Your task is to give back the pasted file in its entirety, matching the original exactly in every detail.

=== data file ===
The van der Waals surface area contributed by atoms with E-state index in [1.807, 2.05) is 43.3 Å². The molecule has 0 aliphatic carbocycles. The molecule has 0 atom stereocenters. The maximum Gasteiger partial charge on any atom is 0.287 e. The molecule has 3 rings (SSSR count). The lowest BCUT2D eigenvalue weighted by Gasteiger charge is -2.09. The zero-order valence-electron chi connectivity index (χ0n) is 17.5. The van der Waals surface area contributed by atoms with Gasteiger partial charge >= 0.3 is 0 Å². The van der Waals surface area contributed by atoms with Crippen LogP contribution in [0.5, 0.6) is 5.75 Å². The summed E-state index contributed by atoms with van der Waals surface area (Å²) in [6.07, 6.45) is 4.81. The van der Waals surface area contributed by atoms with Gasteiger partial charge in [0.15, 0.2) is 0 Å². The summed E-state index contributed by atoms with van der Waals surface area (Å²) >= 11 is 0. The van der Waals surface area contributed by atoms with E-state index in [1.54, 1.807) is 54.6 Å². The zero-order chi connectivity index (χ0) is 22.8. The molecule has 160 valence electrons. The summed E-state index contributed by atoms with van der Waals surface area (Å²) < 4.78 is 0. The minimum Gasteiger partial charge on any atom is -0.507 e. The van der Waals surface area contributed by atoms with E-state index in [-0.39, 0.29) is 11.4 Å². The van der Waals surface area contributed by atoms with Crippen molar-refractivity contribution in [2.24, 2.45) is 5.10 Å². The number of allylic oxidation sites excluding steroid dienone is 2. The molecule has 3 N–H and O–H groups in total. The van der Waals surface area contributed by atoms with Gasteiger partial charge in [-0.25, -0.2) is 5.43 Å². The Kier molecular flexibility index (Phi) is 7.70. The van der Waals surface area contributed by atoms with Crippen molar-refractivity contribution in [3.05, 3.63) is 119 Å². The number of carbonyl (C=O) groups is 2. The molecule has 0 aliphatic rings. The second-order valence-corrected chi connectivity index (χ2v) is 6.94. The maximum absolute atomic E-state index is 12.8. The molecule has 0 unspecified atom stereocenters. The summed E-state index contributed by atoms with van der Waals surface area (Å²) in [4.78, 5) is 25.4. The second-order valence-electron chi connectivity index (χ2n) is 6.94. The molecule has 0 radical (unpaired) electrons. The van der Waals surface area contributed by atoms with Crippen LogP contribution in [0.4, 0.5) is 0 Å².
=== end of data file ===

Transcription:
The van der Waals surface area contributed by atoms with E-state index in [1.807, 2.05) is 43.3 Å². The molecule has 0 aliphatic carbocycles. The molecule has 0 atom stereocenters. The maximum Gasteiger partial charge on any atom is 0.287 e. The molecule has 3 rings (SSSR count). The lowest BCUT2D eigenvalue weighted by Gasteiger charge is -2.09. The zero-order valence-electron chi connectivity index (χ0n) is 17.5. The van der Waals surface area contributed by atoms with Gasteiger partial charge >= 0.3 is 0 Å². The van der Waals surface area contributed by atoms with Crippen LogP contribution in [0.5, 0.6) is 5.75 Å². The summed E-state index contributed by atoms with van der Waals surface area (Å²) in [6.07, 6.45) is 4.81. The van der Waals surface area contributed by atoms with Gasteiger partial charge in [0.15, 0.2) is 0 Å². The summed E-state index contributed by atoms with van der Waals surface area (Å²) >= 11 is 0. The van der Waals surface area contributed by atoms with E-state index in [1.54, 1.807) is 54.6 Å². The zero-order chi connectivity index (χ0) is 22.8. The molecule has 160 valence electrons. The summed E-state index contributed by atoms with van der Waals surface area (Å²) < 4.78 is 0. The minimum Gasteiger partial charge on any atom is -0.507 e. The van der Waals surface area contributed by atoms with E-state index in [-0.39, 0.29) is 11.4 Å². The van der Waals surface area contributed by atoms with Crippen molar-refractivity contribution in [2.24, 2.45) is 5.10 Å². The number of allylic oxidation sites excluding steroid dienone is 2. The molecule has 3 N–H and O–H groups in total. The van der Waals surface area contributed by atoms with Gasteiger partial charge in [-0.25, -0.2) is 5.43 Å². The Kier molecular flexibility index (Phi) is 7.70. The van der Waals surface area contributed by atoms with Crippen molar-refractivity contribution in [3.05, 3.63) is 119 Å². The number of carbonyl (C=O) groups is 2. The molecule has 0 aliphatic rings. The second-order valence-corrected chi connectivity index (χ2v) is 6.94. The maximum absolute atomic E-state index is 12.8. The molecule has 0 unspecified atom stereocenters. The summed E-state index contributed by atoms with van der Waals surface area (Å²) in [4.78, 5) is 25.4. The second-order valence-electron chi connectivity index (χ2n) is 6.94. The molecule has 0 radical (unpaired) electrons. The van der Waals surface area contributed by atoms with Crippen LogP contribution in [0.4, 0.5) is 0 Å².